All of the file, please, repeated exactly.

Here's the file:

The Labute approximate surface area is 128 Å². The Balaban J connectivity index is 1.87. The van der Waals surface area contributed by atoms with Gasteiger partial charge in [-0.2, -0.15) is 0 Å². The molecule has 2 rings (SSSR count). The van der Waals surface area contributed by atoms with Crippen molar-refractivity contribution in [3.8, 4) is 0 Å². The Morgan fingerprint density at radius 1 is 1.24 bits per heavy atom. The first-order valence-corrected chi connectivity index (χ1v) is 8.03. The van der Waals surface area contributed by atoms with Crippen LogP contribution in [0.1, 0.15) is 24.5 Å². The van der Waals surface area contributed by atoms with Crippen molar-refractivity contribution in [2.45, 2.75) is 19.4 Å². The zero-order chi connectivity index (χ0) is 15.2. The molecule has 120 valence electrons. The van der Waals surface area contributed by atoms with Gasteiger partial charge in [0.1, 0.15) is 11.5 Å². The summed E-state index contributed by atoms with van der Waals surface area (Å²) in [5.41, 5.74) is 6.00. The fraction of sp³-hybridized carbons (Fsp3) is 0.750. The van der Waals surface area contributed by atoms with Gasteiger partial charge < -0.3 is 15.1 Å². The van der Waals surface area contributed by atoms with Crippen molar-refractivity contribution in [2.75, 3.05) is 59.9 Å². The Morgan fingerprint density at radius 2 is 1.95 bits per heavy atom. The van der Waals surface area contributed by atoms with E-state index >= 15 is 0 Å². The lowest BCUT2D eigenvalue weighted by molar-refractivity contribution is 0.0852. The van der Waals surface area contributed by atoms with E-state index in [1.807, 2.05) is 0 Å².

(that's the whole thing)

The Labute approximate surface area is 128 Å². The Balaban J connectivity index is 1.87. The van der Waals surface area contributed by atoms with Gasteiger partial charge in [-0.2, -0.15) is 0 Å². The molecule has 2 rings (SSSR count). The van der Waals surface area contributed by atoms with Crippen molar-refractivity contribution in [3.8, 4) is 0 Å². The Morgan fingerprint density at radius 1 is 1.24 bits per heavy atom. The first-order valence-corrected chi connectivity index (χ1v) is 8.03. The van der Waals surface area contributed by atoms with Crippen LogP contribution in [0.1, 0.15) is 24.5 Å². The van der Waals surface area contributed by atoms with Crippen molar-refractivity contribution in [2.45, 2.75) is 19.4 Å². The zero-order chi connectivity index (χ0) is 15.2. The molecule has 120 valence electrons. The van der Waals surface area contributed by atoms with Gasteiger partial charge in [0.1, 0.15) is 11.5 Å². The summed E-state index contributed by atoms with van der Waals surface area (Å²) in [5.41, 5.74) is 6.00. The fraction of sp³-hybridized carbons (Fsp3) is 0.750. The van der Waals surface area contributed by atoms with Gasteiger partial charge < -0.3 is 15.1 Å². The van der Waals surface area contributed by atoms with Crippen molar-refractivity contribution in [2.75, 3.05) is 59.9 Å². The Morgan fingerprint density at radius 2 is 1.95 bits per heavy atom. The van der Waals surface area contributed by atoms with E-state index >= 15 is 0 Å². The lowest BCUT2D eigenvalue weighted by molar-refractivity contribution is 0.0852. The van der Waals surface area contributed by atoms with E-state index in [1.807, 2.05) is 0 Å².